Julianna Brush received the UMCES Staff Award for her exceptional job performance as the Contract and Grant Specialist at the Horn Point Laboratory. Her dependableness under pressure coupled with her deep knowledge of funding agency requirements has significantly improved proposals submitted by UMCES. Her exceptional performance and ability to tackle new problems was seen recently in the process of submitting proposals to National Institute of Health relating to COVID-19.

Molly Pickel received the UMCES Staff Award for outstanding performance in her role as Assistant to the Executive Director of the Institute of Marine and Environmental Technology. She has helped plan and execute events such as IMET’s Open House and a visit by EU Ambassadors. She also shows her passion for IMET and UMCES’ missions through her work on committees and currently serves as co-chair of IMET’s Sustainability Committee, where she helps implement environmentally friendly practices and educational programs.


University of Maryland Center for Environmental Science

Class of 2021


DOCTOR OF PHILOSOPHY 
Daniel Fucich 
Marine Estuarine and Environmental Sciences/Environmental Molecular Biology and Biotechnology
Toxin antitoxin systems and other stress responses in picocyanobacteria and their ecological implications
Adviser: Dr.Feng Chen, Institute of Marine and Environmental Technology 

Jacqueline Tay 
Marine Estuarine and Environmental Sciences/Biological Oceanography 
The population biology and ecosystem effects of the sea nettle, Chrysaora chesapeakei
Adviser: Dr. Raleigh Hood, Horn Point Laboratory 

Hao Wang 
Marine Estuarine and Environmental Sciences/Oceanography 
A numerical investigation of variability in particulate organic matter transport and fate, phytoplankton and  primary production, and denitrification in a partially mixed estuary 
Adviser: Dr. Raleigh Hood, Horn Point Laboratory

Chelsea Wegner Koch 
Marine Estuarine and Environmental Sciences/Earth and Ocean Systems 
The significance of sea ice algae as a resource in the Pacific Arctic determined by highly branched isoprenoid  biomarkers 
Adviser: Dr. Lee Cooper, Chesapeake Biological Laboratory 

Timothy Wynne  
Marine Estuarine and Environmental Sciences/Biological Oceanography  
Phenology of Cyanobacterial blooms in three catchments of the Laurentian Great Lakes 
Adviser: Dr. Raleigh Hood, Horn Point Laboratory  

MASTER OF SCIENCE 

Lynda Bell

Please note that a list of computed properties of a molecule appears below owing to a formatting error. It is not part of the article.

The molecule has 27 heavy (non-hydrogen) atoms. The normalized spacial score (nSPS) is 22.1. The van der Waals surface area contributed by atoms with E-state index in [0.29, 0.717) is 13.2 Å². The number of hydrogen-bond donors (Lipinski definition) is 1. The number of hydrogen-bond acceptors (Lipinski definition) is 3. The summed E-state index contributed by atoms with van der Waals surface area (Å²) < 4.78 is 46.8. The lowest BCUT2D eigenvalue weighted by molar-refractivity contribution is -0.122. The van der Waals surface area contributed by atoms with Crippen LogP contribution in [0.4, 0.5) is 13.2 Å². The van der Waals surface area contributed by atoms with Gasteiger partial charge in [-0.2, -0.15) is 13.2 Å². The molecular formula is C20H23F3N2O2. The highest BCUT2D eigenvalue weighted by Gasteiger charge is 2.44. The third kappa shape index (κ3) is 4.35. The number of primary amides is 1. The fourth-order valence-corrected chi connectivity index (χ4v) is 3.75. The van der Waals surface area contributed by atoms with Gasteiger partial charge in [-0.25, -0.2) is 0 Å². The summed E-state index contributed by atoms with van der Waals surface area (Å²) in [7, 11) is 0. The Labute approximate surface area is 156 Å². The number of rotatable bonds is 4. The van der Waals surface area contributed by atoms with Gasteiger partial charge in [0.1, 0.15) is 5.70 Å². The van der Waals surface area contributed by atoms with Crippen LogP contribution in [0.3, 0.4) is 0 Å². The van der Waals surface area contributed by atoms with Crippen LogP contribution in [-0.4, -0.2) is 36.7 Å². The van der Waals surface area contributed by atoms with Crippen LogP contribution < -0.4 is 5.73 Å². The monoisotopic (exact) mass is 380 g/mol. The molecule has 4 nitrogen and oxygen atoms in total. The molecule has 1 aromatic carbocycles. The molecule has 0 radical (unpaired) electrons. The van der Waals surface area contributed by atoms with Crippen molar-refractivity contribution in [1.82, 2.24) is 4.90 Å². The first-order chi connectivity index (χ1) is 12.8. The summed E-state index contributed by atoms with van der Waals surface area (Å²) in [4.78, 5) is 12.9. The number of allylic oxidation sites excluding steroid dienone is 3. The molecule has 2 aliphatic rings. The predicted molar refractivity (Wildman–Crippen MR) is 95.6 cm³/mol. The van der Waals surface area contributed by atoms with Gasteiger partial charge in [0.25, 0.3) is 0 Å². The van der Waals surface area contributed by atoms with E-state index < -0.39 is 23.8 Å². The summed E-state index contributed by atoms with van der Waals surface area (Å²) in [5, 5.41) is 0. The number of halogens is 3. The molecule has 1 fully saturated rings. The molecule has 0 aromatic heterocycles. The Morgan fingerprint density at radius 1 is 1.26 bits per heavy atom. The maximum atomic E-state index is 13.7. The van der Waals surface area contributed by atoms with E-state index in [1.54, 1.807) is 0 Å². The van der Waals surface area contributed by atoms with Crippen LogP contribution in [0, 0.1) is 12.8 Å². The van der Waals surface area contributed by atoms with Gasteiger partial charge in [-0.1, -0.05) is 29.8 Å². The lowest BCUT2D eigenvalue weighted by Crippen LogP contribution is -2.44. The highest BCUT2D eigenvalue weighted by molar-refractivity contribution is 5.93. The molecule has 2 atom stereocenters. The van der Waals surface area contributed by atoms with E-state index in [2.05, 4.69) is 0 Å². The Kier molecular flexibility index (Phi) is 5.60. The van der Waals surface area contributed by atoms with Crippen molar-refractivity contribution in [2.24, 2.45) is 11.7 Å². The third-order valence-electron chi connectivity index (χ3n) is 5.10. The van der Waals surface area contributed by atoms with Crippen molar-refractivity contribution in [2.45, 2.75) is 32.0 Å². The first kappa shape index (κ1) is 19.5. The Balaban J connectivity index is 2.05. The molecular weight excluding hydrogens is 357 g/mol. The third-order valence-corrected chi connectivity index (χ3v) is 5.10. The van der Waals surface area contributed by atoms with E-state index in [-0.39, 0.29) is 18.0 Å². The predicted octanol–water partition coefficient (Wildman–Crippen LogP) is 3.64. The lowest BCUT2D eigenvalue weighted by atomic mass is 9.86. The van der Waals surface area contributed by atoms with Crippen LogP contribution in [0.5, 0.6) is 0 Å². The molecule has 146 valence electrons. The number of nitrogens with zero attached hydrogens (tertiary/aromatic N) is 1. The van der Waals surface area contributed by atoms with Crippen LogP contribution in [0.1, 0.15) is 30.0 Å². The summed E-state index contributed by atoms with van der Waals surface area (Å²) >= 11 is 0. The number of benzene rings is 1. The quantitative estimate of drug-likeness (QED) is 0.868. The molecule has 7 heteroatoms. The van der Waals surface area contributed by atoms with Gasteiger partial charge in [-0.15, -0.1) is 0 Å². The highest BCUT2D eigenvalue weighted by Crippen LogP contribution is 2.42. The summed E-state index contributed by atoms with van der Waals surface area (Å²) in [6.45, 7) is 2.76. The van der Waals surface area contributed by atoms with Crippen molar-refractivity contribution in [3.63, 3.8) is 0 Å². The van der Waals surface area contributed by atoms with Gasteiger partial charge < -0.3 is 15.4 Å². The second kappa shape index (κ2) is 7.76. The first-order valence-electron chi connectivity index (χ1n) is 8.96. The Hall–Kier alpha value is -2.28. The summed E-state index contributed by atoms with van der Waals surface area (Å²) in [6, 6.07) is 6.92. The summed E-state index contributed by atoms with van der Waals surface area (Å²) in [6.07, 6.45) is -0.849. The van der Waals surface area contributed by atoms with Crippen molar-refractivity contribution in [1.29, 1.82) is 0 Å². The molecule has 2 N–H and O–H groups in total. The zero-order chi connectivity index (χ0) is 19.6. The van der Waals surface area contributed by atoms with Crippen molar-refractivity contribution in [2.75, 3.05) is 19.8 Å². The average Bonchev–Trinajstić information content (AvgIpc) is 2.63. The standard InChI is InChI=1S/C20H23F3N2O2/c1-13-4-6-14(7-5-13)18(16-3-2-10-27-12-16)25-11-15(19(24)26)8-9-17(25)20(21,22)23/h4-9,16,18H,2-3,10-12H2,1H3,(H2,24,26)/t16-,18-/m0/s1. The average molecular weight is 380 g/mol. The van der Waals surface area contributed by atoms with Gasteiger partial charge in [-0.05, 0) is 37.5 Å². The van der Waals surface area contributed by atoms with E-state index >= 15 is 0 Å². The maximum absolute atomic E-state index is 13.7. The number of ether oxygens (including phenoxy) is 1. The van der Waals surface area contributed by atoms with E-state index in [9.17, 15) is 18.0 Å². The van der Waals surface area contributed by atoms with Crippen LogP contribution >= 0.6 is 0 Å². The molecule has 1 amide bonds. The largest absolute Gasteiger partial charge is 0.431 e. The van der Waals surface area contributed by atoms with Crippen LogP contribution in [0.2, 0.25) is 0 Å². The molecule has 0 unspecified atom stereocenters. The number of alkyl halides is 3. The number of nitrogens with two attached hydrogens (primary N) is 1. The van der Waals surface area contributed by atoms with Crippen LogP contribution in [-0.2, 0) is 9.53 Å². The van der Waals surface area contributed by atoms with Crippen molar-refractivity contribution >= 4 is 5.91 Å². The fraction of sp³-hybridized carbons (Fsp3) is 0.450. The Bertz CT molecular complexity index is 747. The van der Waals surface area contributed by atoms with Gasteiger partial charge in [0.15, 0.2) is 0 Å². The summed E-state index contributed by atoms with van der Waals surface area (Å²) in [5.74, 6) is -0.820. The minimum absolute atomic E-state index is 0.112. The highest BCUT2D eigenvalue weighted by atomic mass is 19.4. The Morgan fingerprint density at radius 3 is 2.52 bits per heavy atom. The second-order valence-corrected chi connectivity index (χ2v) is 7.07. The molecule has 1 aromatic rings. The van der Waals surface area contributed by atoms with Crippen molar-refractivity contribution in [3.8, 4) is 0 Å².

Marine Estuarine and Environmental Sciences/Environmental Science 
Dynamic equilibrium beach profiles: Forces of offshore sediment transport in Maryland’s Chesapeake Bay
Adviser: Dr. Lawrence Sanford, Horn Point Laboratory 

Miles Charles Bolton  
Marine Estuarine and Environmental Sciences/Earth and Oceans Systems 
Evaluating feedbacks between vegetation and sediment dynamics in submersed aquatic vegetation (SAV)  beds and created marshes of living shorelines in Chesapeake Bay 
Adviser: Dr. Cindy Palinkas, Horn Point Laboratory 

Dana Bunnell-Young  
Marine Estuarine and Environmental Sciences/Environmental Science 
Dynamics of Nitrogen and Methane in Ground and Surface Waters 
Adviser: Dr. Thomas Fisher , Horn Point Laboratory  

Annaleise Conway  
Marine Estuarine and Environmental Science/ Earth and Ocean Systems 
Determining the toxicity of the UV filter oxybenzone in the hard coral, Galaxea fascicularis 
Adviser: Dr. Carys Mitchelmore, Chesapeake Biological Laboratory  

Alexandra Fireman  
Marine Estuarine and Environmental Sciences/Ecological Foundations  
On the shell of the turtle: Identifying the isotopic niche of hawksbill sea turtles in Antigua, West Indies 
Adviser: Dr. Ryan Woodland, Chesapeake Biological Laboratory  

Hunter Hughes  
Marine Estuarine and Environmental Sciences/Earth and Ocean Systems 
Effects of seawater SR/CA variability on coral paleothermometry in the Florida Keys and Virgin Islands re vealed by multiyear continuous monitoring 
Adviser: Drs. Hali Kilbourne and Johan Schijf, Chesapeake Biological Laboratory  

Jerelle Jesse 
Marine Estuarine and Environmental Sciences/Ecological Systems 
Quantifying drivers of mycobacteriosis in Atlantic striped bass and consequences of increased natural mor tality on biological reference points 
Adviser: Dr. Genevieve Nesslage, Chesapeake Biological Laboratory 

Lauren Jonas  
Marine Estuarine and Environmental Sciences/Environmental Molecular Science & Technology
Two marine sponges, Lendelfeldia chondrodes and Hymeniacidion heliophile, and their microbial symbionts: Roles in marine phosphorus cycling 
Adviser: Dr. Russell Hill, Institute of Marine and Environmental Technology

Amanda Lawrence 
Marine Estuarine and Environmental Sciences /Environmental Molecular Science and Technology 
Investigating morphometric and physiological maturity alongside insulin-like androgenic gland expression and  size of male C. borealis in Southern New England 
Adviser: Dr. J. Sook Chung, Institute of Marine and Environmental Technology 

Pinky Liau 
Marine Estuarine and Environmental Sciences/Environmental Molecular Science and Technology
Cable bacteria and their microbial associations in lab-Incubated sediment from Chesapeake Bay
Adviser: Dr. Sairah Malkin, Horn Point Laboratory 

Morgan O’Hara Ross 
Marine Estuarine and Environmental Sciences/Earth and Ocean Systems 
Nutrients, chlorophyll and emergent harmful algal bloom species in coastal waters of Assateague Island National  Seashore 
Adviser: Dr. Judith M. O’Neil, Horn Point Laboratory 

Zoraida Perez-Delgado  
Marine Estuarine and Environmental Sciences/Earth and Ocean Systems 
Exploring the temperature and hydrologic response of tropical oceans to volcanic eruptions over the last 400  years using coralgeochemistry 
Adviser: Dr. Hali Kilbourne, Chesapeake Biological Laboratory 

Dylan Taillie
Marine Estuarine and Environmental Sciences/Ecological Systems 
Young forest management for sensitive bird species in Western Maryland 
Adviser: Dr. Andrew Elmore, Appalachian Laboratory